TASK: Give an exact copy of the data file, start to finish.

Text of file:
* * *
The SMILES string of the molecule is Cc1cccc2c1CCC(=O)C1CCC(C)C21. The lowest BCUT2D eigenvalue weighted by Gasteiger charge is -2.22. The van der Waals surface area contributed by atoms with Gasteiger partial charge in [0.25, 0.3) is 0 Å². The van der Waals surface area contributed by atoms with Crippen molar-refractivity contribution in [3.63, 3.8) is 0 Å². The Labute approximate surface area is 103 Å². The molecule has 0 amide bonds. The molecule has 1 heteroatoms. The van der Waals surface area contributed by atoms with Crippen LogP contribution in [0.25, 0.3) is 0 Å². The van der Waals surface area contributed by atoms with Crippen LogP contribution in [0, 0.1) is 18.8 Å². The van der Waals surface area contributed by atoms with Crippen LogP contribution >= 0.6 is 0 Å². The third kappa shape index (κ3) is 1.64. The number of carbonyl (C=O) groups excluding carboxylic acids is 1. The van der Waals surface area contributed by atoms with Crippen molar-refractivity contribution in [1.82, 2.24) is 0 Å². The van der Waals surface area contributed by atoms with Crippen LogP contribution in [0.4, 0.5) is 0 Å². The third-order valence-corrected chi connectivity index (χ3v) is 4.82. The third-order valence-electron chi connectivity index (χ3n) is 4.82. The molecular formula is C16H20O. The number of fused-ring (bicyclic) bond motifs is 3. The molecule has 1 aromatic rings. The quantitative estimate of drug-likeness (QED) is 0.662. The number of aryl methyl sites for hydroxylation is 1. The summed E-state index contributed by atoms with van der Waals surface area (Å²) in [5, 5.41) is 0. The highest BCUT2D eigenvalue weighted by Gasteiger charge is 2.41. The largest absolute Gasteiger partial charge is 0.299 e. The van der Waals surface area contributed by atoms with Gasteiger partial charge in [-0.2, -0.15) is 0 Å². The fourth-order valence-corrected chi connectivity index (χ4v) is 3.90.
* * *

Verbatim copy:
The SMILES string of the molecule is Cc1cccc2c1CCC(=O)C1CCC(C)C21. The lowest BCUT2D eigenvalue weighted by Gasteiger charge is -2.22. The van der Waals surface area contributed by atoms with Gasteiger partial charge in [0.25, 0.3) is 0 Å². The van der Waals surface area contributed by atoms with Crippen molar-refractivity contribution in [3.63, 3.8) is 0 Å². The Labute approximate surface area is 103 Å². The molecule has 0 amide bonds. The molecule has 1 heteroatoms. The van der Waals surface area contributed by atoms with Crippen LogP contribution in [0.25, 0.3) is 0 Å². The van der Waals surface area contributed by atoms with Crippen LogP contribution in [0, 0.1) is 18.8 Å². The van der Waals surface area contributed by atoms with Crippen LogP contribution >= 0.6 is 0 Å². The third kappa shape index (κ3) is 1.64. The number of carbonyl (C=O) groups excluding carboxylic acids is 1. The van der Waals surface area contributed by atoms with Crippen molar-refractivity contribution in [1.82, 2.24) is 0 Å². The van der Waals surface area contributed by atoms with Crippen LogP contribution in [0.4, 0.5) is 0 Å². The third-order valence-corrected chi connectivity index (χ3v) is 4.82. The third-order valence-electron chi connectivity index (χ3n) is 4.82. The molecular formula is C16H20O. The number of fused-ring (bicyclic) bond motifs is 3. The molecule has 1 aromatic rings. The quantitative estimate of drug-likeness (QED) is 0.662. The number of aryl methyl sites for hydroxylation is 1. The summed E-state index contributed by atoms with van der Waals surface area (Å²) in [5, 5.41) is 0. The highest BCUT2D eigenvalue weighted by Gasteiger charge is 2.41. The largest absolute Gasteiger partial charge is 0.299 e. The van der Waals surface area contributed by atoms with Gasteiger partial charge in [-0.2, -0.15) is 0 Å². The fourth-order valence-corrected chi connectivity index (χ4v) is 3.90.